Saturday, January 12, 2019

The Elusive Coconut Cake and the Truth of Moderation

Operation Gonna Get My Waste Back is moving along. That is until someone shows up with a homemade coconut cake - then the jury is out. 

My love for a good coconut cake brings back memories of my Grandmama and her kitchen - that magical place. I know most of us have fond memories of our grandmothers and the delight that came from their kitchens - especially that one thing everyone at the family union waited for with bated breath. In my case, that was her coconut cake.

Unfortunately that cake went to the grave with her. I have never been able to recreate that perfect culinary creation. Oh, I have a recipe  (on a 3 x 5 slightly stained note card) in her hand writing, no less. Try as I might this luscious splendid gâteau, eludes me.

Even using the exact ingredients - down to her traditional Red Band Flour, I cannot recreate that light fluffy cake. But, I think with 10 - 12 more attempts, I can probably produce the lighter than air yellow cake as I remembered. The icing, however, continues to challenge me. Even using a traditional double boiler and hand mixer, I have yet to get it right.

Not that I am bragging, but I pride myself on my cooking - baking included. I conquered the Lemon Doberge cake,  if I must say, on my first attempt. Even though at first glance, the recipe of 5 layers of a rich white cake, each layer separated with sweet, yet tart, lemon custard, all covered with a very fluffy butter cream icing having just enough zest to give it a wisp of heavenly lemon flavor, was initially daunting.

But not Grandmama's coconut cake. Perhaps it is not to be. My baking days have been put on hold for a while - a long while. After all, who can seriously bake without constantly tasting each step to ensure perfection. Well, not me. 

Grandmama's kitchen produced more than the most memorable coconut cake. Her fried chicken was to die for. Her macaroni and cheese, not to be confused with the "Blue Box" kind, was a thick deep, serious dish of lots of cheese, butter, macaroni noodles, and eggs, baked to perfection. She prepared fresh vegetables from her garden like no other. She was able to perfectly cook, bake, smother, or fry any of the wild game and fish my Granddaddy was always bringing home. My childhood in her kitchen gave me a love for fresh game - cooked right!

And, her crowning glory (just 2nd to the coconut cake) were her biscuits. Those small light fluffy pieces of delight, rich with Crisco and Red Band Flour, were loved by all of us. So much so, that the covered aluminum pan sitting on the dinner table at every meal, holding her biscuits, was the one item all 5 of her grandchildren fought for after she died. In our minds, this container alone was a secret ingredient. (No doubt, my loss in the scramble for the magical container is the one thing that keeps me short of perfect replication of her biscuits.)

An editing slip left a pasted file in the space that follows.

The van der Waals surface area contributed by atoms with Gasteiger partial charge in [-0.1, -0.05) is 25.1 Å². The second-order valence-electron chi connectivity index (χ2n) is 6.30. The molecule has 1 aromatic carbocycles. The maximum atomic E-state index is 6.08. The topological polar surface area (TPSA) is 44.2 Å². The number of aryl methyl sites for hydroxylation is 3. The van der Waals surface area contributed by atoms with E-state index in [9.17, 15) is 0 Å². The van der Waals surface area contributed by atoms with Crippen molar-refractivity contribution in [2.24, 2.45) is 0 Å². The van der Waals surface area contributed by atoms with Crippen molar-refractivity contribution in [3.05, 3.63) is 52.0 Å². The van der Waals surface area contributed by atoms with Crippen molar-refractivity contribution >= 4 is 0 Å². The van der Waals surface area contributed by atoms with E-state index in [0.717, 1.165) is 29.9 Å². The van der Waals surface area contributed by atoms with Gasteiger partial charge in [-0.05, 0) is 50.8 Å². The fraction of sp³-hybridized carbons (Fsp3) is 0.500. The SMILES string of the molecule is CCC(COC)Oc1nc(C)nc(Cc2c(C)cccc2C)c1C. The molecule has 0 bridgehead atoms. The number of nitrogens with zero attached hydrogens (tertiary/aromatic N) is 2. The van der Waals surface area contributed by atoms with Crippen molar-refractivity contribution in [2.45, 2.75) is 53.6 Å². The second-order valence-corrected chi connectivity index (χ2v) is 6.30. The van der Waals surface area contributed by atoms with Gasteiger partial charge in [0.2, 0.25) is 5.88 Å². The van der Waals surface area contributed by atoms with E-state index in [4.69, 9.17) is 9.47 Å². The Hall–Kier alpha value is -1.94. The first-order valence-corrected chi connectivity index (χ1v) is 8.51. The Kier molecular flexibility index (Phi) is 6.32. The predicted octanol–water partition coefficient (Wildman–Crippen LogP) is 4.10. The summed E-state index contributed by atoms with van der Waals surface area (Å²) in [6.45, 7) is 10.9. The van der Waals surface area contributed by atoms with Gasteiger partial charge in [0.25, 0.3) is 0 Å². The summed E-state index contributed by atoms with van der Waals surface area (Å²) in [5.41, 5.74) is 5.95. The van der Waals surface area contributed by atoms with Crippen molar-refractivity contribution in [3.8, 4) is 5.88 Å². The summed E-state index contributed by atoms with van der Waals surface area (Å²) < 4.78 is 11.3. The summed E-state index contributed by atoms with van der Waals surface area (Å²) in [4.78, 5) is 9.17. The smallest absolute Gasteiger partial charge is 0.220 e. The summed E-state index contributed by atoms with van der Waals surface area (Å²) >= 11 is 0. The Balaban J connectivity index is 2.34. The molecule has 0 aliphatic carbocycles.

Meanwhile, back to my bike.  Operation GGMWB continues.  And this does not include a coconut nor a Doberge cake, biscuits or gravy smothered doves. Oh, to what depths vanity will drive us! One desire (more like delusion) is that the success of my most recent project will be the ability to enjoy these delights once again. They say moderation is the secret to success. But seriously, does "moderation" mean the tease of a very small piece or just not going back for seconds?

Come to think of it, anything that is suggested to be consumed in moderation, must be worth more. After all, life is short, why moderate. One of my favorite quotes from the late Queen Mum was, "Wouldn’t it be terrible if you’d spent all your life doing everything you were supposed to do, didn’t drink, didn’t smoke, didn’t eat things, took lots of exercise, and suddenly, one day, you were run over by a big red bus and, as the wheels were crunching into you, you’d say, 'Oh my God, I could have got so drunk last night.' That’s the way you should live your life, as if tomorrow you’ll be run over by a big red bus."

Given she had a full life, was adored by everyone, and lived to be 101, perhaps she had it right. The secret of getting the most from your life may not be moderation per se, but moderating what you moderate. 

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